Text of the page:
by Leslie Morgan Steiner
When you’re first pregnant, delirious with excitement (or panic), and strangers want to rub your belly, no one tells you that the first several years of motherhood can be excruciating. Not because of sore nipples or lack of sleep. But because of the pervasive, at times overwhelming dread that serious harm will befall your child.
Mine are now 12, 11 and 7. Currently my household exists in bliss between the myriad safety hazards facing toddlers and the teenage risks of drugs, drinking, driving and unprotected sex. I sleep well at night, at least for now. But during their early childhood, I was constantly scanning our house, the stairs, the open windows, the street, school, playground, sidewalk, park, alley, parking lot. Danger lurked everywhere. An open toilet seat. Unprotected electric sockets. Drain cleaner under the kitchen sink. A car backing up. An unclipped seat belt. A loose screen on a second story window.
I felt like if I let down my guard for 30 seconds, one of my kids might die.
I was right.
Accidents are the number one cause of death of children ages 1-4 in the United States, according to National Institutes of Health. The top five accidental deaths are car crashes, drowning, fire, falls, and poisoning.
Personally, nothing frightened me more than swimming pools. Probably because we have one in our backyard. In the summer, my kids spend about 10 hours a day in it. We all treasure this luxury.
But until all three kids could swim, I relied on paranoia to keep them alive. We have a lockable, retractable, automatic vinyl cover that sealed the pool at all times unless an adult was within five feet of the water. A chime and locks on all our doors. We never left the kids in the pool unsupervised – not to go to the bathroom, get the phone, make a sandwich. We used a zero tolerance policy when it came to pool safety.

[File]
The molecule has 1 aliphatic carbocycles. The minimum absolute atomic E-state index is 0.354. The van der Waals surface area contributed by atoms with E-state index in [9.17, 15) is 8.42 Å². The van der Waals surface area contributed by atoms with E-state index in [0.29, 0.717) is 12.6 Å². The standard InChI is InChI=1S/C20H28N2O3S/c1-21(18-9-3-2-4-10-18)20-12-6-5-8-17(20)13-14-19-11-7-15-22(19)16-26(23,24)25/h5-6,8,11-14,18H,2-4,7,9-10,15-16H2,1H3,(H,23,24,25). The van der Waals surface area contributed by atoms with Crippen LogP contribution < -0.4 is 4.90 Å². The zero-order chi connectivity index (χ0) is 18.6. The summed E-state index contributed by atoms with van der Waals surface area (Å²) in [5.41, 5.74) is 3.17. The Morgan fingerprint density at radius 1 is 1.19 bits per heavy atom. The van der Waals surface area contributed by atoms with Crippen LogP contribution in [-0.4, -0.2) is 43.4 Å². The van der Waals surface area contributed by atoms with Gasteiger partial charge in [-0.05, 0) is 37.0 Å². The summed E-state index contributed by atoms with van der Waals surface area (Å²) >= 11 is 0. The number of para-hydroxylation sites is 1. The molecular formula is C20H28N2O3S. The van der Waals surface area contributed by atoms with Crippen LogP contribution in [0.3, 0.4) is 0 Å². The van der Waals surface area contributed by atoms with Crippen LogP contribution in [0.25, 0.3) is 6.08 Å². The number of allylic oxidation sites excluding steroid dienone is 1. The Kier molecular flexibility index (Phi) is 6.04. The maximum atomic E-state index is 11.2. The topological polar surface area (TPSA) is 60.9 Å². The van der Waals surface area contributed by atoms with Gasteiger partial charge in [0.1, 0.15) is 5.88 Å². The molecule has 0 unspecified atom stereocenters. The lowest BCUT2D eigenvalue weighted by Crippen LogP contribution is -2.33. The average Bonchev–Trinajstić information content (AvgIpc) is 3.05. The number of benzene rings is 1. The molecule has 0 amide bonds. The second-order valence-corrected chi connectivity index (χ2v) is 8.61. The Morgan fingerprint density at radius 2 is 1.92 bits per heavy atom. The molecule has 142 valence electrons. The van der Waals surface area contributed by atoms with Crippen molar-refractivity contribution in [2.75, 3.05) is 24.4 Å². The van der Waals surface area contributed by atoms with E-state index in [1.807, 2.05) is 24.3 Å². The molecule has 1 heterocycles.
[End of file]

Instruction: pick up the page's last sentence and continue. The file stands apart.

I was the most critical safeguard. I lived my pediatrician’s advice: “Even with every safety precaution, there is no substitute for constant vigilance.” It was dreadful living with 24/7 worry coursing through my veins like adrenaline – checking and rechecking the doors, the pool, my kids’ locations. I employed the same regimen when we went to visit my in-laws in Florida or friends with pools. If the pool had no cover, I constantly scanned the surface and pestered every adult to keep an eye on the kids at all times. It was difficult to sleep at night – a child could wake at any point and unlock the door to the lanai. I considered buying an $80 portable pool alarm to pack in my suitcase (not kidding). My children wore lifejackets on boats (even a public ferry once) and at the beach when the waves and undertow were strong.
This vigilance did not make me popular among my children, husband, friends, relatives, or babysitters. I’m sure some people (hi honey!) thought I was nuts. But my kids never drowned.